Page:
Look, I’m the first to admit I wasn’t overly excited about the options I had on the ballot this time round. But I will say that the pleasure of voting was enhanced by the exotic location, and it felt more meaningful because it’s a power that isn’t afforded to citizens here.

The UAE is an elected monarchy. Its head of state and head of government are elected… by the hereditary rulers of each of its seven Emirates. By convention the Sheik of Abu Dhabi is always elected as the President and the Sheik of Dubai the Prime Minister. From the highway to where we’re currently staying we can see the super yacht of the PM, moored by his private island. He seems a bit of a Kim Dotcom character. The kind that, ideally, would stay the hell out of politics.

If you’re feeling morose about the various governmental options that the New Zealand election might spit out, fear not, you do have the chance to participate in the only contest that counts on Saturday: my Great Election Sweepstakes. Enter here.

Fast food development – United Arab Emirates

The UAE is very easy to categorise in terms of our fast food development scale. Western fast food brands are everywhere. In a big mall today I noticed a McDonalds ‘East’ and ‘West’ listed on the noticeboard. That meant the mall had more McDonalds than bookstores. There’s also all the other big international brands and a surprising number of Burger Fuel Joints. New Zealand burgers taking over the world.

Fast food isn’t cheap compared to, say, Pakistan, but nothing is super cheap in the UAE. You’re probably looking at prices about the same as New Zealand. There are probably cheaper options to serve the large population of foreign labourers, although their employers provide most of those meals. But overall Western fast food brands are certainly among the cheapest on offer. So, that’s a stage four for the UAE.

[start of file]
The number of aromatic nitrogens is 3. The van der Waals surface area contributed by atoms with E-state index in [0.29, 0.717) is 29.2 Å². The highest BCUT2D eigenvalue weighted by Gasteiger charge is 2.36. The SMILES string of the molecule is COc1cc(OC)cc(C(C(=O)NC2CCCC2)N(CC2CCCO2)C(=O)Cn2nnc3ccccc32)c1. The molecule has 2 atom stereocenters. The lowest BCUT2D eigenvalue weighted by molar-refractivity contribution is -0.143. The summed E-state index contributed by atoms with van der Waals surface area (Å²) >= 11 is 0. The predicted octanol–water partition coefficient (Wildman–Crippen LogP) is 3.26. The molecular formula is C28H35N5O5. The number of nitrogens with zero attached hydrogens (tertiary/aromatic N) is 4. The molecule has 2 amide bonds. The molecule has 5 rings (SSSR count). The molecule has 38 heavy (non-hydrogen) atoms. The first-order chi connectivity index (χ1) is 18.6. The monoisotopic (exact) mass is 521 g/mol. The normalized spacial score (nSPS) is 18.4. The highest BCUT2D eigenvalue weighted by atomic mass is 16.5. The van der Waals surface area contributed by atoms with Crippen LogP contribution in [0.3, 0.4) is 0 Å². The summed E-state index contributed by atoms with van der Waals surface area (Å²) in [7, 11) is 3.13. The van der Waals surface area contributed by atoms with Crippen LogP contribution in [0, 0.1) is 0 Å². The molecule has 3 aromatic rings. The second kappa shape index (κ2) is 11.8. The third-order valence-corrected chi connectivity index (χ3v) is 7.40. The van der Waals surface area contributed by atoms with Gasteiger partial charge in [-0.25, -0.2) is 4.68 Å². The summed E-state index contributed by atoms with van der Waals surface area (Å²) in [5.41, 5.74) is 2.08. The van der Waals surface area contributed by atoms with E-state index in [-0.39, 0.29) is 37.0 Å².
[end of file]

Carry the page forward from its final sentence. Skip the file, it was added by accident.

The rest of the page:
Eight Dubai surprises

  • The city isn’t big. There are only two million people here and many of them are concentrated in quite a small area.
  • Nobody walks anywhere. That’s partly because it is super hot but also because the city is built for cars. If you don’t have your own car you take a lot of taxis.
  • It isn’t always hot, though. There’s a winter season where average highs are mid teens and at night it gets down below five degrees.
  • There isn’t a discernible Dubai cuisine. The choices are a lot like what you’d get in a big American city, with the offerings of kebabs and other Middle Eastern food slightly pumped up.
  • Coins don’t have numbers on them, and notes only on one side. Or they probably do have numbers on them, but they’re written in another script. Which is odd because I thought we used Arabic numbers.
  • Labour is so cheap that almost anything is available with free delivery. Want a bottle of milk? Call the convenience store. Need your shirts ironed? Someone nearby will come and pick them up.
  • The Emiratis wear traditional clothing almost exclusively. Long white robes for men. Long black robes and head scarf for women. But they still seem to have a lot of reason to browse and buy from expensive fashion brands in the massive malls.